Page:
November 19, 2017  
 
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Far – Floor To Area Ratio

Written by Brent Pace for Gaebler Ventures

If you are purchasing land for development, there is one very important zoning restriction you ought to look into. It's called FAR, or floor to area ratio.

Purchasing a piece of land for development requires a lot of due diligence.
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A big part of your planning process will involve sitting down with an architect to figure out what you could build on that piece of land. Each piece of land will have a zoning designation – for commercial pieces that zoning designation could be as simple as calling out the piece of land as a commercial piece. But there are more rules and restrictions within each type of zoning. For commercial properties, FAR is one of the most important restrictions.

What is FAR?

FAR stands for floor to area ratio. The concept of FAR is really one that helps to explain how much density you can build on a given site. In other words, the higher the FAR the larger the building you can build. The ratio itself is done by dividing the allowable floor space in a project by the space on the property itself.

FAR Example

A simple example of FAR can help demonstrate why this concept is important. Let's suppose you are considering the purchase of a commercial property that is exactly 1 acre, or 43,560 square feet. The property is zoned for a commercial use and you are preparing to build an office building on it. If the floor to area ratio (FAR) is 0.5, that means you can only build 21,780 of office space on that ground.

Height restrictions and FAR

In many cases, the FAR interacts with a height restriction to help determine what you can build. Let's take a more detailed example. Suppose you are looking at that same 1 acre (43,560 square foot) property. But now the FAR is 3.0 (which would be a very dense FAR and is likely to occur only in urban areas). With an FAR of 3.0 you are now allowed to build 130,680 square feet of office building.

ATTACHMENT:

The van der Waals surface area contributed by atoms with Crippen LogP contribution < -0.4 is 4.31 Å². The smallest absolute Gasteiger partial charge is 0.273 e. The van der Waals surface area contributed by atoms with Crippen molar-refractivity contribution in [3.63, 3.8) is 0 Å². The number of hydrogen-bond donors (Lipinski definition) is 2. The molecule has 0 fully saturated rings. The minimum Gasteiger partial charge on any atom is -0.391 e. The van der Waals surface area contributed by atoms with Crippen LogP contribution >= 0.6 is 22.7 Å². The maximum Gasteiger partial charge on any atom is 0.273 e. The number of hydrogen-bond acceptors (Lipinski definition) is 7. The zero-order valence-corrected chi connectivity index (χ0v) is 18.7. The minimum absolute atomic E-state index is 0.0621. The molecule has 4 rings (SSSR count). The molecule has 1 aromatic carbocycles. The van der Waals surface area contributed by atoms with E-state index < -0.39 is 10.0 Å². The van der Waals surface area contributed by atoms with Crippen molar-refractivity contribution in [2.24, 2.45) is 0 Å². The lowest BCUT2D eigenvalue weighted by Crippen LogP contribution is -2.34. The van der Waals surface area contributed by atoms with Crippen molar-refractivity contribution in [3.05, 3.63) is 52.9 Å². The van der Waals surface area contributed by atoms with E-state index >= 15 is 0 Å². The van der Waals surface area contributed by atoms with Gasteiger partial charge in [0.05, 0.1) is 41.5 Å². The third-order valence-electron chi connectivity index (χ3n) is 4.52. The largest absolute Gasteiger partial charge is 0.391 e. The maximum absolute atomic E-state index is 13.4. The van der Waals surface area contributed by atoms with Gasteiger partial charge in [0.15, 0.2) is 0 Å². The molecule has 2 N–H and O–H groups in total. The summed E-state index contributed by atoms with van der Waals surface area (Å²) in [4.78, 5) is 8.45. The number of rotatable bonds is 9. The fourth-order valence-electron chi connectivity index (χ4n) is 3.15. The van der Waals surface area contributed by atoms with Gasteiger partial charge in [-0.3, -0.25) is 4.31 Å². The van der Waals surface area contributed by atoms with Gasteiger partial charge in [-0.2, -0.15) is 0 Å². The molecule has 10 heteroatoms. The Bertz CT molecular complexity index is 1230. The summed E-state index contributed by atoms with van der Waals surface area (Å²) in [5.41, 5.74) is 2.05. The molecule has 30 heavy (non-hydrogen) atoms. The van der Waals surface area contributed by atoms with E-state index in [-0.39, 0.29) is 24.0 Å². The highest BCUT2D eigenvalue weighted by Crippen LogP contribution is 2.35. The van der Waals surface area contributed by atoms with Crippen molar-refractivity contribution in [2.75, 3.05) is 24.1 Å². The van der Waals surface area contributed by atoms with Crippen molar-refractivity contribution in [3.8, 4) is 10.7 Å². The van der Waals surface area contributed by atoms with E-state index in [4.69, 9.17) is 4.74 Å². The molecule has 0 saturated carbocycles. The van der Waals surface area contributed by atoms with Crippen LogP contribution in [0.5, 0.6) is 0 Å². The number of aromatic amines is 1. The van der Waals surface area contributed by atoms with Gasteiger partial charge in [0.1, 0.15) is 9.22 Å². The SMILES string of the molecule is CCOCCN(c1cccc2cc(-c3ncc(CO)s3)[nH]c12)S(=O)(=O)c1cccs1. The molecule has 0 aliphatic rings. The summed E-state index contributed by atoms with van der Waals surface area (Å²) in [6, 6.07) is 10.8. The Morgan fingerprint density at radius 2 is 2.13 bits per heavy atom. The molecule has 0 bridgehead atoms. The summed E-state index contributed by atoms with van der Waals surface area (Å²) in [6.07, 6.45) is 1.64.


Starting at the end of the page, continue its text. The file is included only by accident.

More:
With only 43,560 square feet of ground, you are obviously going to have to build several stories up if you want to maximize your allowed space. However, let's also suppose that the city has a height restriction of 120 feet. You now have to use the FAR and the height restriction to see what you can build. If each floor is 15 feet tall, you can build a total of 8 stories up (maximum) to achieve a total square footage of 130,680. That means that each floor would be about 16,335 square feet at most. Of course you could build a larger floor-plate and have less height as well. For instance, you could build 5 stories with each floor at 26,136 feet.

Not set in stone

Like all planning and zoning regulations, the FAR can be adjusted in certain circumstances. Make it a part of your conversation when you are in the due diligence process and visit city officials. If you are building something that adds a lot of value (read: tax income) to your local city, you may be able to successfully negotiate an increased FAR as well as loosened height restrictions. As a real estate entrepreneur this helps you maximize the value of your land purchase.

Brent Pace is currently an MBA candidate at University of California at Berkeley. Originally from Salt Lake City, Brent's experience is in commercial real estate development and management. Brent will have tips for small business owners as they negotiate their real estate needs.

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